by Anne E. Parsons
University of North Carolina Press
To many, asylums are a relic of a bygone era. State governments took steps between 1950 and 1990 to minimize the involuntary confinement of people in psychiatric hospitals, and many mental health facilities closed down. Yet, as Anne Parsons reveals, the asylum did not die during deinstitutionalization. Instead, it returned in the modern prison industrial complex as the government shifted to a more punitive, institutional approach to social deviance. Focusing on Pennsylvania, the state that ran one of the largest mental health systems in the country, Parsons tracks how the lack of community-based services, a fear-based politics around mental illness, and the economics of institutions meant that closing mental hospitals fed a cycle of incarceration that became an epidemic.
This groundbreaking book recasts the political narrative of the late twentieth century, as Parsons charts how the politics of mass incarceration shaped the deinstitutionalization of psychiatric hospitals and mental health policy making. In doing so, she offers critical insight into how the prison took the place of the asylum in crucial ways, shaping the rise of the prison industrial complex.
"In this compelling history of the transformation of psychiatric care in the United States, Parsons reveals the link between social-welfare contraction and the rise of mass incarceration in the second half of the twentieth century and sheds new light on the relationship between the 'rights revolution' and the triumph of neoliberalism."--Marisa Chappell, Oregon State University
"Important and timely, Parsons's analysis of postwar deinstitutionalization complicates and deepens the existing narratives about its causes, timing, and consequences."--Nancy Tomes, Stony Brook University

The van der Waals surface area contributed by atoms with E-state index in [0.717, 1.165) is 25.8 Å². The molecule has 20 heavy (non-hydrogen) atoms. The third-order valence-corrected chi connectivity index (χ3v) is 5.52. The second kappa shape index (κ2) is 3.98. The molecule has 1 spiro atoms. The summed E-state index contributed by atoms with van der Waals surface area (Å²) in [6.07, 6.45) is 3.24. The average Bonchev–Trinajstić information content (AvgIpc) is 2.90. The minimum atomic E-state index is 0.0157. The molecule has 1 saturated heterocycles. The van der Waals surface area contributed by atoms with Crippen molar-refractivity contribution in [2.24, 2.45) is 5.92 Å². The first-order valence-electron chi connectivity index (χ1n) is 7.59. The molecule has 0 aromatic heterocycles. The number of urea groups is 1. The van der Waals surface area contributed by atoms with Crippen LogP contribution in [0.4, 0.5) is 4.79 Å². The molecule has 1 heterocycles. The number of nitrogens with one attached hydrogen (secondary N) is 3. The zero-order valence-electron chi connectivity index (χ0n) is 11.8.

"Through a meticulous analysis, rich in archival research, Anne Parsons brilliantly illuminates the historical transformations in custodial confinement from the asylum to the prison over the period 1945 to 1985. Parsons unmasks the myths surrounding deinstitutionalization and reveals instead how prisons and correctional facilities filled the emptying spaces of mental hospitalization--providing the infrastructure for the carceral state of the late twentieth century. Anyone working on decarceration must read her haunting historical account."--Bernard E. Harcourt, Columbia University
"Anne Parsons brilliantly unpacks a vital social justice issue of the past half century: how prisons became de facto sites of treatment for persons with severe psychiatric disabilities in the United States. As she shows, the over-incarceration of people with psychiatric disabilities stemmed in large part from the rapid growth of the U.S. penal system, leading to what she brilliantly calls a 'crisis of confinement.' Beautifully written and persuasively argued, Parsons takes readers on a quest that traverses time and place. Along the way, this book pushes readers to rethink many longstanding assumptions about the ways we as a society treat the most needy among us. It is required reading, indeed."--Jonathan M. Metzl, MD, PhD, author of Dying of Whiteness
"Parsons has written an excellent book about hopes, frustrations, and failures of deinstitutionalization and decarceration--one that will be of interest to historians, sociologists, psychologists and psychiatrists, policy makers, and students of disability studies".-- Journal of the History of Medicine
Anne E. Parsons is assistant professor of history at the University of North Carolina at Greensboro, where she serves as the director of Public History.